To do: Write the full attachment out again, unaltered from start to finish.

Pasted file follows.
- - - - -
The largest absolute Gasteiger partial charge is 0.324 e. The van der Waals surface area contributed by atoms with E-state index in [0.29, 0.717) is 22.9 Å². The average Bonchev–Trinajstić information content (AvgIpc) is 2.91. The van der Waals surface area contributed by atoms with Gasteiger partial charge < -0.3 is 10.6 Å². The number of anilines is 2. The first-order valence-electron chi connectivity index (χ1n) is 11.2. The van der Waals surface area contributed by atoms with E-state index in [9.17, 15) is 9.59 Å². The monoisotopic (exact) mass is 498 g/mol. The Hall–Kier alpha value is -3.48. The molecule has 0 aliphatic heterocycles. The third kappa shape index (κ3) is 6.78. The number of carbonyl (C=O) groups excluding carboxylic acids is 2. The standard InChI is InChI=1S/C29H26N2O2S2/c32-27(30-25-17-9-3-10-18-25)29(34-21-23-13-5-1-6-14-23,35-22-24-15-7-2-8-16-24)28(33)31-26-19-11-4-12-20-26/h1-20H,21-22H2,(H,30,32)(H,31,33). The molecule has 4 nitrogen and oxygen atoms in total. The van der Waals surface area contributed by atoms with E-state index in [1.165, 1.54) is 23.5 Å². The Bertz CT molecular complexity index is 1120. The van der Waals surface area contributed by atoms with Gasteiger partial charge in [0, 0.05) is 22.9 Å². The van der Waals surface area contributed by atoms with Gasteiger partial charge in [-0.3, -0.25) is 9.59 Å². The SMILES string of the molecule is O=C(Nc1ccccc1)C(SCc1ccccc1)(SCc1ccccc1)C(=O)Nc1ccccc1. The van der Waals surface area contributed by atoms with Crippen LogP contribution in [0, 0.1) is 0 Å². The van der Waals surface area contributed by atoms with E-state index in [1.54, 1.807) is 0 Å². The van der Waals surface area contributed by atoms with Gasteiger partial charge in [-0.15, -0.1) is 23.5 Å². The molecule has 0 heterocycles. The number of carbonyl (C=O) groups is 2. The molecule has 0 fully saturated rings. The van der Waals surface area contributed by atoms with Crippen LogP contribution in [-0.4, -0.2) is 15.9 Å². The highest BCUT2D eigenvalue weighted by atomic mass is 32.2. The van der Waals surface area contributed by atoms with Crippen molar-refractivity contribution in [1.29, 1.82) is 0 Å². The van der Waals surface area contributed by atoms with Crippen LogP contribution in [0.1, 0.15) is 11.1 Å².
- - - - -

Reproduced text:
The largest absolute Gasteiger partial charge is 0.324 e. The van der Waals surface area contributed by atoms with E-state index in [0.29, 0.717) is 22.9 Å². The average Bonchev–Trinajstić information content (AvgIpc) is 2.91. The van der Waals surface area contributed by atoms with Gasteiger partial charge < -0.3 is 10.6 Å². The number of anilines is 2. The first-order valence-electron chi connectivity index (χ1n) is 11.2. The van der Waals surface area contributed by atoms with E-state index in [9.17, 15) is 9.59 Å². The monoisotopic (exact) mass is 498 g/mol. The Hall–Kier alpha value is -3.48. The molecule has 0 aliphatic heterocycles. The third kappa shape index (κ3) is 6.78. The number of carbonyl (C=O) groups excluding carboxylic acids is 2. The standard InChI is InChI=1S/C29H26N2O2S2/c32-27(30-25-17-9-3-10-18-25)29(34-21-23-13-5-1-6-14-23,35-22-24-15-7-2-8-16-24)28(33)31-26-19-11-4-12-20-26/h1-20H,21-22H2,(H,30,32)(H,31,33). The molecule has 4 nitrogen and oxygen atoms in total. The van der Waals surface area contributed by atoms with E-state index in [1.165, 1.54) is 23.5 Å². The Bertz CT molecular complexity index is 1120. The van der Waals surface area contributed by atoms with Gasteiger partial charge in [0, 0.05) is 22.9 Å². The van der Waals surface area contributed by atoms with Gasteiger partial charge in [-0.3, -0.25) is 9.59 Å². The SMILES string of the molecule is O=C(Nc1ccccc1)C(SCc1ccccc1)(SCc1ccccc1)C(=O)Nc1ccccc1. The van der Waals surface area contributed by atoms with Crippen LogP contribution in [0, 0.1) is 0 Å². The van der Waals surface area contributed by atoms with E-state index in [1.54, 1.807) is 0 Å². The van der Waals surface area contributed by atoms with Gasteiger partial charge in [-0.15, -0.1) is 23.5 Å². The molecule has 0 heterocycles. The number of carbonyl (C=O) groups is 2. The molecule has 0 fully saturated rings. The van der Waals surface area contributed by atoms with Crippen LogP contribution in [-0.4, -0.2) is 15.9 Å². The highest BCUT2D eigenvalue weighted by atomic mass is 32.2. The van der Waals surface area contributed by atoms with Crippen molar-refractivity contribution in [1.29, 1.82) is 0 Å². The van der Waals surface area contributed by atoms with Crippen LogP contribution in [0.1, 0.15) is 11.1 Å².